This column is written by Kimberly Turner from Regator (a great tool that gathers and organizes the world’s best blog posts). – Darren
After a brutal summer flu took me down and prevented me from writing last week’s weekly trends post, I’m especially happy to be back to bring you a fresh list of the most blogged-about stories of the last seven days. This week, along with the trends provided by Regator, we’ll be discussing your blog’s tone/voice. We’re talking about something more than first person versus third person or opinion versus hard news.
Think of your favorite blog. What keeps you coming back for more? The subject matter is certainly important, but it’s likely that the blogger’s voice and tone also play an important role in your appreciation for the content. Bloggers whose personalities shine through their writing are often more appealing, engaging, readable, and influential than those who hide their true voices. Read your three most recent posts. Do they “sound” like you? As in, would people who know you well in real life recognize your voice in your posts? Don’t beat yourself up if the answer is no. Maybe purposely adopting a voice that differs from your everyday voice, or maybe you haven’t been blogging long enough to find your writing voice. Give it time and, most importantly, have faith that your personal tone and voice will come with time and practice.
When I was a writing tutor in college, one of my peers who could verbally tell the most hilarious, charming stories you’d ever want to hear told me that he “couldn’t write.” I asked him to put down his pencil and tell me the story he’d told me a few days prior. I started a recorder and let him tell it. He conveyed it in his usual witty way and, when he was through, I stopped the recorder and we transcribed it, word for word. It was utter brilliance. He just needed to stop worrying about sounding “writerly” and start letting his natural tone come through. Let’s take a look at some posts about this week’s top stories that demonstrate the author’s voice:
- Independence Day – The Frisky’s “6 Ways To Celebrate Being Single And Independent This Independence Day!” is an example of that blog’s positive, encouraging, reassuring tone. The post’s suggestions to raise a glass and celebrate by making a new friend or indulging in a craving are cheerful and bubbly.
- LeBron James – Fanhouse’s posts, such as “ESPN Defends LeBron James Special,” are professional, straightforward, and unbiased. While this tone brings less personality than some others, it’s a valid choice for those who want to stay closer to the path of traditional journalism.
- World Cup – Like all of Slate’s blogs, Sports Nut’s tone is conversational but also slightly high-brow. It doesn’t come close to being snooty, but the language (“idée fixe,” “guru of aesthetic purity,” “quixotic displays of good taste”) in “Why all soccer fans should root for Holland to lose to Spain” certainly caters to an educated audience.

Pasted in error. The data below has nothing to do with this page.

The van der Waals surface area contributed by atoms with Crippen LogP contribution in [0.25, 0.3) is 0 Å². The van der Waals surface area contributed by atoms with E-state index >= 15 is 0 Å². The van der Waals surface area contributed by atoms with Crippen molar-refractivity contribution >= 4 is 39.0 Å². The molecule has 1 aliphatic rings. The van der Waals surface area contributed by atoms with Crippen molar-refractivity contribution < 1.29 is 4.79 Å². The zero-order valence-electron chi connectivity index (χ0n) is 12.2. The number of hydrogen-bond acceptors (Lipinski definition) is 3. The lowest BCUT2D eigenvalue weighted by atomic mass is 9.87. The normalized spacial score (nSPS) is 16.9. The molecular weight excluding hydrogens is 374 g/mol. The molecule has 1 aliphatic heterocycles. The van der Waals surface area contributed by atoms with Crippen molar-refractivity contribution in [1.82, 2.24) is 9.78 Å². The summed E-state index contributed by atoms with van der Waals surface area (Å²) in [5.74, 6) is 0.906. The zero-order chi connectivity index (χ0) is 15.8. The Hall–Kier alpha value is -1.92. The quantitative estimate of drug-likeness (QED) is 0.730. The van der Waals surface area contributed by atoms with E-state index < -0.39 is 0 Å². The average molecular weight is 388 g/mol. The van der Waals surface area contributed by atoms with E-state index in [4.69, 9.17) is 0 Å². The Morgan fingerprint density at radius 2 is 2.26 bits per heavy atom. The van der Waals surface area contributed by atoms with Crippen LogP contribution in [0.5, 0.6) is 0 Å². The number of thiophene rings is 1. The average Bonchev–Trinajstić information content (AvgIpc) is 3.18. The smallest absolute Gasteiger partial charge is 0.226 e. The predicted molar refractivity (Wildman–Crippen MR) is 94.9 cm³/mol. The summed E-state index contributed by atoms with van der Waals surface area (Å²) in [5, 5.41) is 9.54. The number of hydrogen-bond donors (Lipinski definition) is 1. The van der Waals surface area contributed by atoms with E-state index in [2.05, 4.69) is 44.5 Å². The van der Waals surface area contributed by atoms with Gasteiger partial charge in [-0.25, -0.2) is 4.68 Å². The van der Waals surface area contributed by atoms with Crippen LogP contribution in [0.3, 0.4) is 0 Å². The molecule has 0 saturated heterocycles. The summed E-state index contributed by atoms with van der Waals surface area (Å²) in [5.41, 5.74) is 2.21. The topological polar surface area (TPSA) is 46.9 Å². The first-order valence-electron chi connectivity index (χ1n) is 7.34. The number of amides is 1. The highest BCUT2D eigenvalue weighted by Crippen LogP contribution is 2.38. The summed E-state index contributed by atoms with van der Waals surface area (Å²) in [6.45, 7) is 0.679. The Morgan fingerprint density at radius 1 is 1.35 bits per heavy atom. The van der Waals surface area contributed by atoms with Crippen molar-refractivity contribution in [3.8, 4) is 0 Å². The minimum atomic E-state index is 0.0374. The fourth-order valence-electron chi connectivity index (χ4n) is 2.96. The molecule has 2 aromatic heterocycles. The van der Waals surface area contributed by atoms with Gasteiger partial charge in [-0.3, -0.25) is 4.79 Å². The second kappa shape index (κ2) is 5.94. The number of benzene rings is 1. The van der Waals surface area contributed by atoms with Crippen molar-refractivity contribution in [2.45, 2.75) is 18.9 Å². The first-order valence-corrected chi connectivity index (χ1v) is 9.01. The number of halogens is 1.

- Lindsay Lohan – The tone of ParentDish’s “Opinion: What Went Wrong With Lindsay Lohan” is sympathetic, earnest, and personal—traits that work well on a parenting blog.
- Gulf of Mexico – The Consumerist often adopts a slightly cynical, snarky tone, but “BP Spill Now Spoiling All Gulf States As Tar Balls Hit Texas” takes it to the next level with bonus sarcasm and bitterness…but given the subject matter, they can hardly be blamed for that.
- The Twilight Saga – As evidenced by the not one but two exclamation points in the headline itself, the tone of “Twilighters Own The Box Office! Eclipse Takes In $261.2M Worldwide!” is the same over-excited, enthusiastic, melodramatic style for which Perez Hilton has become famous. Love him or hate him, the man has a distinct voice.
- Michael Steele – When it comes to being controversial, angry, opinionated, and divisive, political bloggers have every other niche beat, hands down. “Michael Ames–Lying Liberal Scumbag” from The Tygrrrr Express fits the mold, complete with “If Michael Ames thought I was fiery in Idaho, he is going to get the Bachmann Turner Overdrive treatment.” Bringing BTO into it is hardcore, am I right?
- Mel Gibson – Unlike the aforementioned angry political bloggers, Feministing is not always full of rage but it is always exceptionally straightforward and to-the-point, as indicated in “Mel Gibson: Bonafide Abusive A$$hole.”
- Emmy Nominations – BuddyTV’s tone is conversational but more importantly, the voice indicates that you are reading the words of a highly authoritative expert, as indicated in “The 10 Biggest Emmy Snubs: Where’s ‘Sons of Anarchy’?”
- The Social Network – Like its sister sites in the Gawker blog network, Defamer’s tone is colloquial, informal, and often tinged with humor. “The Facebook Movie Teaser Trailer 2: Too Fast, Too Serious” is a perfect example of how well this tone can work.
Are you careful to keep a consistent tone on your blog? Share your thoughts in the comments. See you next week!